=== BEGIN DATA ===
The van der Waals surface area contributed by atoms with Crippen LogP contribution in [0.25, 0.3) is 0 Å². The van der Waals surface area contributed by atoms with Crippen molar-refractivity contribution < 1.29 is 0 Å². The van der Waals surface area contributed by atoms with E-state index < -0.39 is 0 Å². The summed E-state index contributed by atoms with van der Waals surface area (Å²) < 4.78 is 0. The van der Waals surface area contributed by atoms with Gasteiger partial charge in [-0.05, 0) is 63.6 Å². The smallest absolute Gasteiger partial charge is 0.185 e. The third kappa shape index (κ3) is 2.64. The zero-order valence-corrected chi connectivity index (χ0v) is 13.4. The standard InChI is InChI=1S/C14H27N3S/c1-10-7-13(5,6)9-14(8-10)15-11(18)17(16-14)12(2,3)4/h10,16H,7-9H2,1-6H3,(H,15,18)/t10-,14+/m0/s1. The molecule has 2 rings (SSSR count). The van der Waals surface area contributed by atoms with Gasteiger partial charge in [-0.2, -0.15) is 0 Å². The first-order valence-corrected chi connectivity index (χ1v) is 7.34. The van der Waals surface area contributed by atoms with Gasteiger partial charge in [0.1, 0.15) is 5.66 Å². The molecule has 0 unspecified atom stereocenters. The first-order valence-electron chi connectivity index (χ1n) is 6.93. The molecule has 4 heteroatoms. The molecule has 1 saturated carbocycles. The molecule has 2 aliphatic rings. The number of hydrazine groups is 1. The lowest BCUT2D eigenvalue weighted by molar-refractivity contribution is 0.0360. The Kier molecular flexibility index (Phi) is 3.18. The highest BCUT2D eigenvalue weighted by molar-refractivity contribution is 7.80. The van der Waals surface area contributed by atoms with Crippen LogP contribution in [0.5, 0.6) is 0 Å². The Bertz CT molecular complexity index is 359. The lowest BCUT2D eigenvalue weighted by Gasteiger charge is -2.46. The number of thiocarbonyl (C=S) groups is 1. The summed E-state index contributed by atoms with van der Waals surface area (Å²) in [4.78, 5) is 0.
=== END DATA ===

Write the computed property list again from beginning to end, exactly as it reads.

The van der Waals surface area contributed by atoms with Crippen LogP contribution in [0.25, 0.3) is 0 Å². The van der Waals surface area contributed by atoms with Crippen molar-refractivity contribution < 1.29 is 0 Å². The van der Waals surface area contributed by atoms with E-state index < -0.39 is 0 Å². The summed E-state index contributed by atoms with van der Waals surface area (Å²) < 4.78 is 0. The van der Waals surface area contributed by atoms with Gasteiger partial charge in [-0.05, 0) is 63.6 Å². The smallest absolute Gasteiger partial charge is 0.185 e. The third kappa shape index (κ3) is 2.64. The zero-order valence-corrected chi connectivity index (χ0v) is 13.4. The standard InChI is InChI=1S/C14H27N3S/c1-10-7-13(5,6)9-14(8-10)15-11(18)17(16-14)12(2,3)4/h10,16H,7-9H2,1-6H3,(H,15,18)/t10-,14+/m0/s1. The molecule has 2 rings (SSSR count). The van der Waals surface area contributed by atoms with Gasteiger partial charge in [-0.2, -0.15) is 0 Å². The first-order valence-corrected chi connectivity index (χ1v) is 7.34. The van der Waals surface area contributed by atoms with Gasteiger partial charge in [0.1, 0.15) is 5.66 Å². The molecule has 0 unspecified atom stereocenters. The first-order valence-electron chi connectivity index (χ1n) is 6.93. The molecule has 4 heteroatoms. The molecule has 1 saturated carbocycles. The molecule has 2 aliphatic rings. The number of hydrazine groups is 1. The lowest BCUT2D eigenvalue weighted by molar-refractivity contribution is 0.0360. The Kier molecular flexibility index (Phi) is 3.18. The highest BCUT2D eigenvalue weighted by molar-refractivity contribution is 7.80. The van der Waals surface area contributed by atoms with Crippen LogP contribution in [0.5, 0.6) is 0 Å². The Bertz CT molecular complexity index is 359. The lowest BCUT2D eigenvalue weighted by Gasteiger charge is -2.46. The number of thiocarbonyl (C=S) groups is 1. The summed E-state index contributed by atoms with van der Waals surface area (Å²) in [4.78, 5) is 0.